Basically: The population was told that the economy had nothing to do with questions around Taiwan’s sovereignty — and key groups within it, such as farmers who had previously been antagonistic to attempts at market openings elsewhere, were given preferential access to China’s market to smooth the progress.
These ideas were successful in framing the debate around the 2008 election, which saw President Ma win while promising closer economic ties with China, even while identification as “Taiwanese” continued to grow. Then, when Ma’s agenda was challenged (unsuccessfully) in 2009 by the relatively under-organized Wild Strawberry Movement, protesting police brutality in the face of an earlier protest at the arrival of a Chinese diplomat, a new layer was added to the messaging.
Led by a series of media acquisitions and — most interestingly — the annual Straits Forum, a push to separate social/cultural/private lives from the political question of Taiwan’s sovereignty or security began. The forum, which started in 2009 and was co-organised by the Taiwanese Want Want and United Daily groups, as well as Eastern Broadcasting and TVBS, became a hub of activities and facilitated exchanges between a huge variety of Taiwanese and Chinese sporting, religious and other social groups, involving hundreds of thousands of Taiwanese people. Through people-to-people exchanges like these, and increasing media cooperation, Beckershoff argues that, rather than seeing themselves as living political lives, the population was individualized as, “Tourists, worshippers of Mazu on a pilgrimage, students seeking a promising education, young graduates escaping Taiwan’s job market in the hope to obtain an internship in a company that develops online games or to even found a start-up company in China, participants in kung fu, baseball or esports tournaments, or … appreciators of literature and film.” First investments, then culture were “depoliticized.”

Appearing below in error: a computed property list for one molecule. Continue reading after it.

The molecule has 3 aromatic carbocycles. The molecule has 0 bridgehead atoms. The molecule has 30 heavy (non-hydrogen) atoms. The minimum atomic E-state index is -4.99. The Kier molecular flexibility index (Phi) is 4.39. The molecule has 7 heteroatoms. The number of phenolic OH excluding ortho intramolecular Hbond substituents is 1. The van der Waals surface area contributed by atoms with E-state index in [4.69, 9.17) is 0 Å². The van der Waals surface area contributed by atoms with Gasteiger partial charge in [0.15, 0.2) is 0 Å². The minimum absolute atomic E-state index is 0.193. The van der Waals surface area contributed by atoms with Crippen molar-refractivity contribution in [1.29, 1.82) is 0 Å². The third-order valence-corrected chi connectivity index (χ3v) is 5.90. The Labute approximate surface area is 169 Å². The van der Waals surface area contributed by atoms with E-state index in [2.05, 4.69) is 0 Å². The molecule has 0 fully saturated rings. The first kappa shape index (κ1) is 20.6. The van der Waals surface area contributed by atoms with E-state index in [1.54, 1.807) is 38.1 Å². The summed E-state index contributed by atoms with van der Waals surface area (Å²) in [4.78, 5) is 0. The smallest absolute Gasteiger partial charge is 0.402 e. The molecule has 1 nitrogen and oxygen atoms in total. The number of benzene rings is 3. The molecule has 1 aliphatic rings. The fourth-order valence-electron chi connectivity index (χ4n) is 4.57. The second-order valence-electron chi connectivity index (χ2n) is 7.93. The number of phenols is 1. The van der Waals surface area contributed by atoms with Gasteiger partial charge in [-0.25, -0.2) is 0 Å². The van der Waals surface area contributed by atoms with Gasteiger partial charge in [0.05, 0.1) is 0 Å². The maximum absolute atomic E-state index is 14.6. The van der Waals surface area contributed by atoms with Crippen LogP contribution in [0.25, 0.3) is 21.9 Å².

This strategy reached its apotheosis when Ma won a second election in 2012 with a commitment to pursuing closer ties with China. But that’s only half of what the book is about. (Terry Gou may wish to focus on the other half.) After surging at the start of the millennium, trade between China and Taiwan stopped increasing after 2008, and Beckershoff’s structural push and pull does a good job of explaining why. Based on dozens of interviews with participants, Beckershoff details how — in a mirror image of the business groups — the countervailing forces behind the Wild Strawberry Movement, primarily student groups and NGOs, refined their own organizational structures and practices following on from that failure. They then coalesced into the Sunflower Movement of 2014, protesting against a free trade agreement with China. Ultimately, the agreement was never submitted to the Legislative Yuan’s general assembly, and the DPP won the next election.
Beckershoff’s conclusion is not that big business flat out lost, though. He notes that part of the above protest movement’s refinement of their strategy was jettisoning some of the more radical critiques of neoliberal free trade in favor of procedural complaints and a sprinkling of anti-China nationalism. This saw rapprochement with China essentially replaced by attempts to gain closer economic ties with Southeast Asian countries (with varying degrees of success), rather than with anti-free trade policy. Big business was offered an alternative, then, rather than seeing its wishes cut out altogether. It’s just that for some, like Terry Gou, that’s still not enough.
Image: Terry Gou’s campaign team